Inspiring Young Readers

posted on 16 Jul 2017

Bee & Me by Alison Jay

This beautifully illustrated wordless picture book manages to convey so many strong messages about the importance of the changing seasons, the effects of the weather, looking after the natural world and the key role played by bees and other insects in the life cycle of plants. Apart from all this it is also a story about kindness and friendship as a little girl overcomes her initial fear of a bee coming through the window of her tower block flat and she learns how to look after him.

Alison Jay is a well- established award winning illustrator renowned for her decorative style and glowing colours. This is the first time that she has illustrated her own story and it is a resounding success because this gives it a feeling of care and control with plenty of detail alongside spaces to allow the reader to fill the gaps, as in all good picture books.


The front cover is bordered with wild flowers superimposed on a city landscape and shows the exuberant feeling of flying on the back of a huge bumble bee as it scatters seeds from a bag . The girl isn’t even holding on but spreads her arms wide as she smiles out at us. When my two year old grand -daughter saw this she said ‘Like the snowman’ which I thought was an interesting connection with the great picture book classic by Raymond Briggs. Although a very different illustrative style, this is a similarly fantastic story about sharing very different perspectives on a world and learning from one another.


The first double page spread takes us down closer to ground level and we see the city packed with buildings, roads, vehicles and people. Then we hone in to one building and one window in a tower block filled with busy people and loop in with a bee as he disturbs a girl reading her book about flowers.  This is so animated that I can almost hear the buzz, feel the heat and hear her cry as she jumps up in fright – very clever.

The format changes to four pictures per page as she realises that the bee is not going to hurt her and so sets about reviving him with some sugar water (information gained from her book). She releases him back out of the window but later there is a dramatic storm and he returns wet and bedraggled for some more attention and care. Although it is not explicitly stated, it seems that he is beginning to benefit from all the sugar water and is growing healthy, happy and increasingly huge in size.


The relationship flourishes further and the format changes again to show little pictures depicting moments in their developing friendship. They enjoy the pleasures of bike riding, picnics, dancing and playing together as he continues to grow bigger and bigger.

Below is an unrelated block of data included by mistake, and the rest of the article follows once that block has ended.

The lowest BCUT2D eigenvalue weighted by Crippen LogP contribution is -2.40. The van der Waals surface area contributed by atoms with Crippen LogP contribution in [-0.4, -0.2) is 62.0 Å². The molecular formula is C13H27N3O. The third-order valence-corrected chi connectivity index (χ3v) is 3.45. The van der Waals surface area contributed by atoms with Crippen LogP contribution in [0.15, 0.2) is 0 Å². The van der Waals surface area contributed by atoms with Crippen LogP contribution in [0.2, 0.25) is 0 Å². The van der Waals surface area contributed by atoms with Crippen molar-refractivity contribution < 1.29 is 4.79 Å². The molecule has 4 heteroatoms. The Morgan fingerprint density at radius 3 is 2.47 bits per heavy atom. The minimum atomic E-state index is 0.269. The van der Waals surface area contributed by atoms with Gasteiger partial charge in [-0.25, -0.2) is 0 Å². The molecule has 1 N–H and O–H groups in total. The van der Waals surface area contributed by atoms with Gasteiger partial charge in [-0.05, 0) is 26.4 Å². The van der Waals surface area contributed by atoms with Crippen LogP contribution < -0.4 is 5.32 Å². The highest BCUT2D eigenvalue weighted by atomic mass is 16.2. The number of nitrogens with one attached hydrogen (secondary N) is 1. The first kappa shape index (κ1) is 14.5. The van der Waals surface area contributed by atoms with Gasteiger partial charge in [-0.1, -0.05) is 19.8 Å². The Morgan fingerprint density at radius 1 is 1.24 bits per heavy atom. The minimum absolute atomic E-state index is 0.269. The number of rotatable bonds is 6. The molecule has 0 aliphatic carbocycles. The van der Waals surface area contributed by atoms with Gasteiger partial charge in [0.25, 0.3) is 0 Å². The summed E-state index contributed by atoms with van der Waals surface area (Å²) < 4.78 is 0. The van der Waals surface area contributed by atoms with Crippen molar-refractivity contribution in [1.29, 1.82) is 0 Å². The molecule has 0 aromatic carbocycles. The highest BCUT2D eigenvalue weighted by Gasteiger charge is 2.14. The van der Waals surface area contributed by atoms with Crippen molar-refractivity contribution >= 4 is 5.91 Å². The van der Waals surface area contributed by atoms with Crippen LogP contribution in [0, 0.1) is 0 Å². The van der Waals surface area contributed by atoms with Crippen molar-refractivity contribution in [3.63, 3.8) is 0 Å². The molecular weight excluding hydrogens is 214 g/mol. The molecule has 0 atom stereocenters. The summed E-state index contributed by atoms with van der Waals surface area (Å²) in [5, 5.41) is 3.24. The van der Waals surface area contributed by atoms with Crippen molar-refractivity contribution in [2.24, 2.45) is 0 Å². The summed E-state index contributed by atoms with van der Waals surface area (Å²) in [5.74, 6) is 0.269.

Then one full page illustration shows that autumn has arrived and the owner of a florist shop looks understandably alarmed as she sees the girl with a man sized bee gazing wistfully at the display of flowers in the window.


It is clearly time to take a look at the world from his point of view and so off they go on an adventure to the countryside where he shows her how to gather seeds from the flowers in a meadow. I like the way that this illustration is framed in an arch, almost like a Renaissance painting, with the bee flying down in from the left corner and then up again from the right corner to provide emphasised symmetry and focus.

Back to the city again having scattered the seeds far and wide and then the bee makes his farewells because the weather is getting too cold. Time passes, plenty of snow followed by spring rain and sunshine means that the seeds grow well, not just in the girl’s window box but throughout the city. Once summer has come around again, a final circular framed picture shows the bee (now wearing a crown because he is obviously rather a significant insect) celebrating with the girl and her friend in a flower packed city meadow. Perfect.


I stumbled across this picture book in an independent bookshop a few months ago and haven’t noticed it in more mainstream outlets which is a shame. I have used it with groups of children in schools who loved it and were inspired to go outside to look for bees.  But one reading is not sufficient to appreciate the many layers of the story and to be able to dive deep into the pictures, respond to the humour and enjoy the unfolding imaginative tale of a lifelong friendship between the bee and the girl. The gorgeous detail on every page is best appreciated by close looking and repetitive reading – this makes it one to treasure and it is a gift book that I would recommend for any child or adult who loves to handle a beautiful book. 

Karen Argent

July 2017